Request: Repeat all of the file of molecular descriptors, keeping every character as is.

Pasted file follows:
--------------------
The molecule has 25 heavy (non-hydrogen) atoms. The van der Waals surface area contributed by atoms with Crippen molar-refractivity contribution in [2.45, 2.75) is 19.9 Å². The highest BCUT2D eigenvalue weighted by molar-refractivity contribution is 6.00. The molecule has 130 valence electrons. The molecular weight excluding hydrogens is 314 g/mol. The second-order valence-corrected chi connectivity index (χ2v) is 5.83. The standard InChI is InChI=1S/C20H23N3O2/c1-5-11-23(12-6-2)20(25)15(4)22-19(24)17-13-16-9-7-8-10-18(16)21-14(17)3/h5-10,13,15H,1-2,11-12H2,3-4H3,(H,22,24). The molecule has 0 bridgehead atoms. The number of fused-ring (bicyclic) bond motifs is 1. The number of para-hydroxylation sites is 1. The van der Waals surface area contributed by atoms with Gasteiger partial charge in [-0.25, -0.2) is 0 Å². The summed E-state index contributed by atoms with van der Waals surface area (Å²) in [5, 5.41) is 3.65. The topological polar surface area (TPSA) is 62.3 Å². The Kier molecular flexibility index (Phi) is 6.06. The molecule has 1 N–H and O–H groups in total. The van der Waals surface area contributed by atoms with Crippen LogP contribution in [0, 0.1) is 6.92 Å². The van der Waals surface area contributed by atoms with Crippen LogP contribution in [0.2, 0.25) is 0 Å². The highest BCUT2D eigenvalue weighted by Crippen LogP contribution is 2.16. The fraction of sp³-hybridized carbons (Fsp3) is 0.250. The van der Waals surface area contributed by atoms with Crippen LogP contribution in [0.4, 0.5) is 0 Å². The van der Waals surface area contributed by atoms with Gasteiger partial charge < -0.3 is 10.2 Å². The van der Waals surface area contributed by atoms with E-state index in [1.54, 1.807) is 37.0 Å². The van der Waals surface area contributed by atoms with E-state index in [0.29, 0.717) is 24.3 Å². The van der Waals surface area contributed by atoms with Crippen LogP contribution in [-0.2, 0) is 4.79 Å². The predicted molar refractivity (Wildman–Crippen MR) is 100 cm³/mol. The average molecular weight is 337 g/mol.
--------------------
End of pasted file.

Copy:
The molecule has 25 heavy (non-hydrogen) atoms. The van der Waals surface area contributed by atoms with Crippen molar-refractivity contribution in [2.45, 2.75) is 19.9 Å². The highest BCUT2D eigenvalue weighted by molar-refractivity contribution is 6.00. The molecule has 130 valence electrons. The molecular weight excluding hydrogens is 314 g/mol. The second-order valence-corrected chi connectivity index (χ2v) is 5.83. The standard InChI is InChI=1S/C20H23N3O2/c1-5-11-23(12-6-2)20(25)15(4)22-19(24)17-13-16-9-7-8-10-18(16)21-14(17)3/h5-10,13,15H,1-2,11-12H2,3-4H3,(H,22,24). The molecule has 0 bridgehead atoms. The number of fused-ring (bicyclic) bond motifs is 1. The number of para-hydroxylation sites is 1. The van der Waals surface area contributed by atoms with Gasteiger partial charge in [-0.25, -0.2) is 0 Å². The summed E-state index contributed by atoms with van der Waals surface area (Å²) in [5, 5.41) is 3.65. The topological polar surface area (TPSA) is 62.3 Å². The Kier molecular flexibility index (Phi) is 6.06. The molecule has 1 N–H and O–H groups in total. The van der Waals surface area contributed by atoms with Crippen LogP contribution in [0, 0.1) is 6.92 Å². The van der Waals surface area contributed by atoms with Crippen LogP contribution in [0.2, 0.25) is 0 Å². The highest BCUT2D eigenvalue weighted by Crippen LogP contribution is 2.16. The fraction of sp³-hybridized carbons (Fsp3) is 0.250. The van der Waals surface area contributed by atoms with Crippen LogP contribution in [0.4, 0.5) is 0 Å². The van der Waals surface area contributed by atoms with Gasteiger partial charge < -0.3 is 10.2 Å². The van der Waals surface area contributed by atoms with E-state index in [1.54, 1.807) is 37.0 Å². The van der Waals surface area contributed by atoms with E-state index in [0.29, 0.717) is 24.3 Å². The van der Waals surface area contributed by atoms with Crippen LogP contribution in [-0.2, 0) is 4.79 Å². The predicted molar refractivity (Wildman–Crippen MR) is 100 cm³/mol. The average molecular weight is 337 g/mol.